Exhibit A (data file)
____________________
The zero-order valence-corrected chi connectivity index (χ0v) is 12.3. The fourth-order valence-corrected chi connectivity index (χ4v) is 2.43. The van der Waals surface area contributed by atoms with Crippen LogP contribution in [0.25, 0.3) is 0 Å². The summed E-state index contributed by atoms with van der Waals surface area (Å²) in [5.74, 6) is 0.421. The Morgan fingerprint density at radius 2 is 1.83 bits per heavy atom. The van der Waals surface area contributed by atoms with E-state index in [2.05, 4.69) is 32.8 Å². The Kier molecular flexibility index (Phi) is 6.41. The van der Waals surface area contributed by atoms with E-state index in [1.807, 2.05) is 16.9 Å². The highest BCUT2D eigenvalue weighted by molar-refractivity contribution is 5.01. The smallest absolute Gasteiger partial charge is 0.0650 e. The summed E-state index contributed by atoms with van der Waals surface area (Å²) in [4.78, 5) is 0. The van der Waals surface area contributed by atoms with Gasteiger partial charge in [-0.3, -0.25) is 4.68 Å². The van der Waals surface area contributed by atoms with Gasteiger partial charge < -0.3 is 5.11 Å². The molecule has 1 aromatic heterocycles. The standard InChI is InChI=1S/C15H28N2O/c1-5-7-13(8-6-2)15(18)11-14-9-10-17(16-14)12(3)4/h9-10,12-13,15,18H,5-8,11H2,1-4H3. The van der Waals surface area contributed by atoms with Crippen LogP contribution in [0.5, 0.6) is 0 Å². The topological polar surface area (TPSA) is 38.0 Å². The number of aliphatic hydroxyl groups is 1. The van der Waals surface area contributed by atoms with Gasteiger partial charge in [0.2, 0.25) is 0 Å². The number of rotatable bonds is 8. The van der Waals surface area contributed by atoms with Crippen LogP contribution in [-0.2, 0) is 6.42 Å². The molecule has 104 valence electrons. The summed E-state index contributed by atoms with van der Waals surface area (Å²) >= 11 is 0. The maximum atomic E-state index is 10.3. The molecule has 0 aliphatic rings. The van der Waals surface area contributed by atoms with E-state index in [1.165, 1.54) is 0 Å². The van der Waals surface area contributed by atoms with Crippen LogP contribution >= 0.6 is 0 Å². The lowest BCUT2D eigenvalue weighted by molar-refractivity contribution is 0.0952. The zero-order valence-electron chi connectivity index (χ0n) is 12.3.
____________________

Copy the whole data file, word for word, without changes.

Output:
The zero-order valence-corrected chi connectivity index (χ0v) is 12.3. The fourth-order valence-corrected chi connectivity index (χ4v) is 2.43. The van der Waals surface area contributed by atoms with Crippen LogP contribution in [0.25, 0.3) is 0 Å². The summed E-state index contributed by atoms with van der Waals surface area (Å²) in [5.74, 6) is 0.421. The Morgan fingerprint density at radius 2 is 1.83 bits per heavy atom. The van der Waals surface area contributed by atoms with E-state index in [2.05, 4.69) is 32.8 Å². The Kier molecular flexibility index (Phi) is 6.41. The van der Waals surface area contributed by atoms with E-state index in [1.807, 2.05) is 16.9 Å². The highest BCUT2D eigenvalue weighted by molar-refractivity contribution is 5.01. The smallest absolute Gasteiger partial charge is 0.0650 e. The summed E-state index contributed by atoms with van der Waals surface area (Å²) in [4.78, 5) is 0. The van der Waals surface area contributed by atoms with Gasteiger partial charge in [-0.3, -0.25) is 4.68 Å². The van der Waals surface area contributed by atoms with Gasteiger partial charge < -0.3 is 5.11 Å². The molecule has 1 aromatic heterocycles. The standard InChI is InChI=1S/C15H28N2O/c1-5-7-13(8-6-2)15(18)11-14-9-10-17(16-14)12(3)4/h9-10,12-13,15,18H,5-8,11H2,1-4H3. The van der Waals surface area contributed by atoms with Crippen LogP contribution in [0.5, 0.6) is 0 Å². The topological polar surface area (TPSA) is 38.0 Å². The number of aliphatic hydroxyl groups is 1. The van der Waals surface area contributed by atoms with Gasteiger partial charge in [0.2, 0.25) is 0 Å². The number of rotatable bonds is 8. The van der Waals surface area contributed by atoms with Crippen LogP contribution in [-0.2, 0) is 6.42 Å². The molecule has 104 valence electrons. The summed E-state index contributed by atoms with van der Waals surface area (Å²) >= 11 is 0. The maximum atomic E-state index is 10.3. The molecule has 0 aliphatic rings. The van der Waals surface area contributed by atoms with E-state index in [1.165, 1.54) is 0 Å². The van der Waals surface area contributed by atoms with Crippen LogP contribution >= 0.6 is 0 Å². The lowest BCUT2D eigenvalue weighted by molar-refractivity contribution is 0.0952. The zero-order valence-electron chi connectivity index (χ0n) is 12.3.